|Application ||WB, LCI|
|Reactivity||Human, Mouse, Rat|
|Calculated MW||51547 Da|
|Homology||Human - 13/14 amino acid residues identical; rat, mouse - 12/14 amino acid residues identical.|
|Other Names||Vasoactive intestinal polypeptide receptor 1, VIP-R-1, Pituitary adenylate cyclase-activating polypeptide type II receptor, PACAP type II receptor, PACAP-R-2, PACAP-R2, VPAC1, VIPR1|
|Related products for control experiments||Control peptide antigen (supplied with the antibody free of charge).|
|Target/Specificity||Peptide (C)EEAQLENETIG(S)SK, corresponding to amino acid residues 52-65 of human VPAC1 (Accession P32241). Extracellular, N-terminus.|
|Peptide Confirmation||Confirmed by mass-spectrography and amino acid analysis.|
|Format||Affinity purified antibody, lyophilized powder|
|Reconstitution||50 µl or 0.2 ml deionized water, depending on the sample size.|
|Antibody Concentration After Reconstitution||0.8 mg/ml.|
|Buffer After Reconstitution||Phosphate buffered saline (PBS), pH 7.4, 1% BSA, 0.05% NaN3.|
|Storage Before Reconstitution||Lyophilized powder can be stored intact at room temperature for several weeks. For longer periods, it should be stored at -20°C.|
|Storage After Reconstitution||The reconstituted solution can be stored at 4ºC for up to 2 weeks. For longer periods, small aliquots should be stored at -20ºC or below. Avoid multiple freezing and thawing. The further dilutions should be made using a carrier protein such as BSA (1%). Centrifuge all antibody preparations before use (10000 × g 5 min).|
|Control Antigen Storage Before Reconstitution||Lyophilized powder can be stored intact at room temperature for several weeks. For longer periods, it should be stored at -20°C.|
|Control Antigen Reconstitution||100 µl DDW.|
|Control Antigen Storage After Reconstitution||-20ºC.|
|Preadsorption Control||1 µg peptide per 1 µg antibody.|
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Provided below are standard protocols that you may find useful for product applications.
Vasointestinal peptide (VIP) and pituitary adenylate cyclase–activating peptide (PACAP) belong to the glucagon hormone superfamily, which includes secretin, growth hormone–releasing hormone (GHRH), glucagon, glucagon-like peptides 1 and 2 (GLP-1 and GLP-2), peptide histidine methionine (PHM), and glucose-dependent insulinotropic polypeptide (GIP)1. PACAP and VIP effects have been described in the digestive tract, cardiovascular system, airways, reproductive system, immune system, endocrine glands, and brain2. VIP and PACAP share a common G-protein coupled receptor, VPAC13. VPAC1 is a membrane-associated protein and shares significant homology with members of the G-protein coupled class B receptor family, the most important of which is the presence of large N-terminal extracellular domains which contain 10 highly conserved amino acids including six cysteines, putative N-terminal leader sequences and several potential N-glycosylation sites4. In the CNS, VPAC1 receptors are abundantly localized in piriform cortex, cerebral cortex, suprachiasmatic nucleus, hippocampus, and pineal gland5. In peripheral tissues, VPAC1 receptors have been found in breast, kidney, liver, lung, prostate, spleen, and mucosa of the gastrointestinal tract6. VPAC1 mediates a large array of VIP and PACAP actions on exocrine secretion, hormones release, muscle relaxation, metabolism, fetus growth, tumor cells and embryonic brain development7. Abgent is pleased to offer a highly specific antibody directed against an extracellular epitope of human VPAC1. Anti-VPAC1 (extracellular) antibody (#AG1002) can be used in western blot, immunohistochemistry, immunocytochemistry and indirect flow cytometry applications and has been designed to recognize VPAC1 from mouse, rat and human samples.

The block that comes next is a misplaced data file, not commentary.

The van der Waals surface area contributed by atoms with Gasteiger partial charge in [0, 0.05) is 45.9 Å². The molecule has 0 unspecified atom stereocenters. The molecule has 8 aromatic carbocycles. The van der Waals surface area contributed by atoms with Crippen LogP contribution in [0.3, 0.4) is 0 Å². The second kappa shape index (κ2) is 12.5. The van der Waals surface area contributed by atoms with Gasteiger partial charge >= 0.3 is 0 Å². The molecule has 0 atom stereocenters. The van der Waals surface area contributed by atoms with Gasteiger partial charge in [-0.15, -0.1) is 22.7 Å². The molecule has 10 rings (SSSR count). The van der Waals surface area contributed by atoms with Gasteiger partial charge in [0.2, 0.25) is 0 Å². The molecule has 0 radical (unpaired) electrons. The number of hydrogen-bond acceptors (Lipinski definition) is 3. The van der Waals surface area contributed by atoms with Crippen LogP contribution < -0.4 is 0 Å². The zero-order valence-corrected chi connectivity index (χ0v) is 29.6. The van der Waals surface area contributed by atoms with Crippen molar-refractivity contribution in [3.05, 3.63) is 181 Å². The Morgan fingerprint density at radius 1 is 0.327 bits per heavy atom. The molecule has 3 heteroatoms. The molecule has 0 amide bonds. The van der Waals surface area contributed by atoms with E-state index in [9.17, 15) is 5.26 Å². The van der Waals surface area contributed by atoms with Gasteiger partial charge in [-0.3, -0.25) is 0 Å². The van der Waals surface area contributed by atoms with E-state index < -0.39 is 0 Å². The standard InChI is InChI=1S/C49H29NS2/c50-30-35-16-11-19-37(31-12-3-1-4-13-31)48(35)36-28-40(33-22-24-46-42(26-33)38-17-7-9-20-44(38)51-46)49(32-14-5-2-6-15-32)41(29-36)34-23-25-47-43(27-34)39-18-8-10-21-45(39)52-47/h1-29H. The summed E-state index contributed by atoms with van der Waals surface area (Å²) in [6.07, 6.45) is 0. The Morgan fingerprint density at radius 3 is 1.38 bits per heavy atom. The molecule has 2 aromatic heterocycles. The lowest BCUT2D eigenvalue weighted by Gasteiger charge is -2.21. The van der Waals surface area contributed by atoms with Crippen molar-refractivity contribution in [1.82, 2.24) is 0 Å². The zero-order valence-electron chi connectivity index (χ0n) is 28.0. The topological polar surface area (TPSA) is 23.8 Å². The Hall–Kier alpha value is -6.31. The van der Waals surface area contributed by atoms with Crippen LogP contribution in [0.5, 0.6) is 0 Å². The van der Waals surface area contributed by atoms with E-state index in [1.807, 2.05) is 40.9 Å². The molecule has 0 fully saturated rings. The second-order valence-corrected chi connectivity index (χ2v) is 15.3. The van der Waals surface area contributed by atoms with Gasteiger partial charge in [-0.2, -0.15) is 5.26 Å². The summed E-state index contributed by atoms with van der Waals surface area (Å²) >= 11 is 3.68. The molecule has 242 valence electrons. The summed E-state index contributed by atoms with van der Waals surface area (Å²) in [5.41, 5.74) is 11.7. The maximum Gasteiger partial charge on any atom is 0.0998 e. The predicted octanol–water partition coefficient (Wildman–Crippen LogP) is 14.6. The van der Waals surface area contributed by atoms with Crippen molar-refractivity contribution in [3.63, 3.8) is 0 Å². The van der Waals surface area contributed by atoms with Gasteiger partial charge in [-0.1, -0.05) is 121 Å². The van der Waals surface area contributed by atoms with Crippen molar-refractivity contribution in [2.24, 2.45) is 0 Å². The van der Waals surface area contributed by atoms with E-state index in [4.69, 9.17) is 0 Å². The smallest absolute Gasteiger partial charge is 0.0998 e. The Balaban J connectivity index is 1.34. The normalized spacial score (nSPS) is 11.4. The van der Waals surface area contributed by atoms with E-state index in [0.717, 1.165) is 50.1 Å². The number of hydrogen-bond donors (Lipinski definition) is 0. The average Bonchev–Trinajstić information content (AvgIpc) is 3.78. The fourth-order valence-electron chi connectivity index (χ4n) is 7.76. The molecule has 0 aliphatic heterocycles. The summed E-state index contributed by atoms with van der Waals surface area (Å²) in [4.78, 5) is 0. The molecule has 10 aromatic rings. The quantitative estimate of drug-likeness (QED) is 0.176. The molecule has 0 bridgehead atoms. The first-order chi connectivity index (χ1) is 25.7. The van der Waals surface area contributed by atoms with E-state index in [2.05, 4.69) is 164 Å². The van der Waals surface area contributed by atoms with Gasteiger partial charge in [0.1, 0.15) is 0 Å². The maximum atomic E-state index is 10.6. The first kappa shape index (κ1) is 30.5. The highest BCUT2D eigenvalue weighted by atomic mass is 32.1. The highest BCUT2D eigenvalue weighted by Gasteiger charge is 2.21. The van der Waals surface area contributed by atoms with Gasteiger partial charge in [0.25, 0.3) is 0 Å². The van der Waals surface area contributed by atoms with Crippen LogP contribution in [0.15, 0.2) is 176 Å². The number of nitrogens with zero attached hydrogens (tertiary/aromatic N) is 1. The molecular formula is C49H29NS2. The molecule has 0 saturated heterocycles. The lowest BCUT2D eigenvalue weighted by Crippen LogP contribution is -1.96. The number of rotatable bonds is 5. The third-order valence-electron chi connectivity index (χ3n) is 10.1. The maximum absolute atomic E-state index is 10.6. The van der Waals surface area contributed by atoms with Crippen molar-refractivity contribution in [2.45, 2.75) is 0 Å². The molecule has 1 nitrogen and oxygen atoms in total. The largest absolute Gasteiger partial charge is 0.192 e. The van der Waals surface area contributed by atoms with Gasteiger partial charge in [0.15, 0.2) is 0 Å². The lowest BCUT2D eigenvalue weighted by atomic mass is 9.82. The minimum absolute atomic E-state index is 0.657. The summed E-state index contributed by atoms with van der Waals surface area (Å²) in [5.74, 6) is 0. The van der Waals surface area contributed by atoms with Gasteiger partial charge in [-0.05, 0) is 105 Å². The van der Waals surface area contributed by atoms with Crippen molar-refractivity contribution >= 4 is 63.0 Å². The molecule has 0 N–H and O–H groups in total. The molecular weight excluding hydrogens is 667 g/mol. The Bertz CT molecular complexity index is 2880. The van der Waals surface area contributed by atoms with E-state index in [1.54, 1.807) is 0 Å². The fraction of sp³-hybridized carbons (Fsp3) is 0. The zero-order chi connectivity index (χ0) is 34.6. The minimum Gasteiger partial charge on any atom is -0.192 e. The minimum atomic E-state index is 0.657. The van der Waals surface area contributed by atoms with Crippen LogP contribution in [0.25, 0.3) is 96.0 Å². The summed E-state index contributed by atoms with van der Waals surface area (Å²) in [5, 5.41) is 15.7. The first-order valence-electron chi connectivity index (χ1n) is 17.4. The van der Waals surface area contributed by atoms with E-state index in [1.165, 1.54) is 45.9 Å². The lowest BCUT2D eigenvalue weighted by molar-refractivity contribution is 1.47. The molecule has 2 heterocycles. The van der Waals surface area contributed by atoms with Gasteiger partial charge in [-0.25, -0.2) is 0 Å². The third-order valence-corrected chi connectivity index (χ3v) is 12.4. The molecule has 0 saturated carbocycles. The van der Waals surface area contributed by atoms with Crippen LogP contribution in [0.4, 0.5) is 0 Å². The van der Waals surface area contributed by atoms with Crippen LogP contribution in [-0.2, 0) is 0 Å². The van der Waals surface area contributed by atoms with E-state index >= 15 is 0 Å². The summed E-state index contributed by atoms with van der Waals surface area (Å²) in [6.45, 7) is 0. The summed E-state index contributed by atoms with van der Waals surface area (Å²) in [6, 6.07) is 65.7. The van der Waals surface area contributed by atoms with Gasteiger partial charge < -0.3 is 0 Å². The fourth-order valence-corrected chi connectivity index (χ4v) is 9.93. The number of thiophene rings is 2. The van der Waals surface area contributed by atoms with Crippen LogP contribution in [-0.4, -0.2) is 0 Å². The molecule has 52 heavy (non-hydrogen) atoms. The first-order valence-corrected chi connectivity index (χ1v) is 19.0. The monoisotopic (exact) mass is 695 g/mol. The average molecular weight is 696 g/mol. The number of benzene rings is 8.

References 1. Vaudry, D. et al. (2000) Pharm. Rev. 52, 269. 2. Gozes, I. et al. (2003) Curr Pharm Des. 9, 483. 3. Laburthe, M. et al. (2002) Receptors Channels 8, 137. 4. Laburthe, M. et al. (1996) Ann. N. Y. Acad. Sci. 805, 94. 5. Usdin, T. et al. (1994) Endocrinology 135, 2662. 6. Reubi, J. C. et al. (2000). Ann. N. Y. Acad. Sci. 9, 211. 7. Said, S. I. et al. (1991) Trends Endocrinol. Metab. 2, 107.
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